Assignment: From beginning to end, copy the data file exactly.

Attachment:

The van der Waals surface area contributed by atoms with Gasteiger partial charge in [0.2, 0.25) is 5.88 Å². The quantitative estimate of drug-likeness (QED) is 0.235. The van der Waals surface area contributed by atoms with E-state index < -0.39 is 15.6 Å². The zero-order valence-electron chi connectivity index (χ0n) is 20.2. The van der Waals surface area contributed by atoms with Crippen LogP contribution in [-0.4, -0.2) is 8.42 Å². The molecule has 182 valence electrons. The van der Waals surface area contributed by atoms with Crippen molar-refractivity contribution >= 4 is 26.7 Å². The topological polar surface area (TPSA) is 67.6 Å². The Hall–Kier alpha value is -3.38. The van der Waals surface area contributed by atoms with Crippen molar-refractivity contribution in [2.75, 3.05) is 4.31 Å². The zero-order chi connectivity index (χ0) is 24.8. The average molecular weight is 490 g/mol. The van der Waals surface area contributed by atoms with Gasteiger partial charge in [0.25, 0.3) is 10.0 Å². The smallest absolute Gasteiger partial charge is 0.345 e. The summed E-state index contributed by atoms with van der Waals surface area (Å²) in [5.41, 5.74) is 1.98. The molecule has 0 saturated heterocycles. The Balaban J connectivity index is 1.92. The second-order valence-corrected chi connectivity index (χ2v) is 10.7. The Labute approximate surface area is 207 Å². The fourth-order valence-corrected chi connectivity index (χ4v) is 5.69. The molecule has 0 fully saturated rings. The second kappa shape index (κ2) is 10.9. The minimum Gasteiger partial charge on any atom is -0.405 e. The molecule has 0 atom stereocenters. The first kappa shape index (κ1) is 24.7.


The van der Waals surface area contributed by atoms with Gasteiger partial charge in [0.2, 0.25) is 5.88 Å². The quantitative estimate of drug-likeness (QED) is 0.235. The van der Waals surface area contributed by atoms with E-state index < -0.39 is 15.6 Å². The zero-order valence-electron chi connectivity index (χ0n) is 20.2. The van der Waals surface area contributed by atoms with Crippen LogP contribution in [-0.4, -0.2) is 8.42 Å². The molecule has 182 valence electrons. The van der Waals surface area contributed by atoms with Crippen molar-refractivity contribution >= 4 is 26.7 Å². The topological polar surface area (TPSA) is 67.6 Å². The Hall–Kier alpha value is -3.38. The van der Waals surface area contributed by atoms with Crippen molar-refractivity contribution in [2.75, 3.05) is 4.31 Å². The zero-order chi connectivity index (χ0) is 24.8. The average molecular weight is 490 g/mol. The van der Waals surface area contributed by atoms with Gasteiger partial charge in [0.25, 0.3) is 10.0 Å². The smallest absolute Gasteiger partial charge is 0.345 e. The summed E-state index contributed by atoms with van der Waals surface area (Å²) in [5.41, 5.74) is 1.98. The molecule has 0 saturated heterocycles. The Balaban J connectivity index is 1.92. The second-order valence-corrected chi connectivity index (χ2v) is 10.7. The Labute approximate surface area is 207 Å². The fourth-order valence-corrected chi connectivity index (χ4v) is 5.69. The molecule has 0 fully saturated rings. The second kappa shape index (κ2) is 10.9. The minimum Gasteiger partial charge on any atom is -0.405 e. The molecule has 0 atom stereocenters. The first kappa shape index (κ1) is 24.7.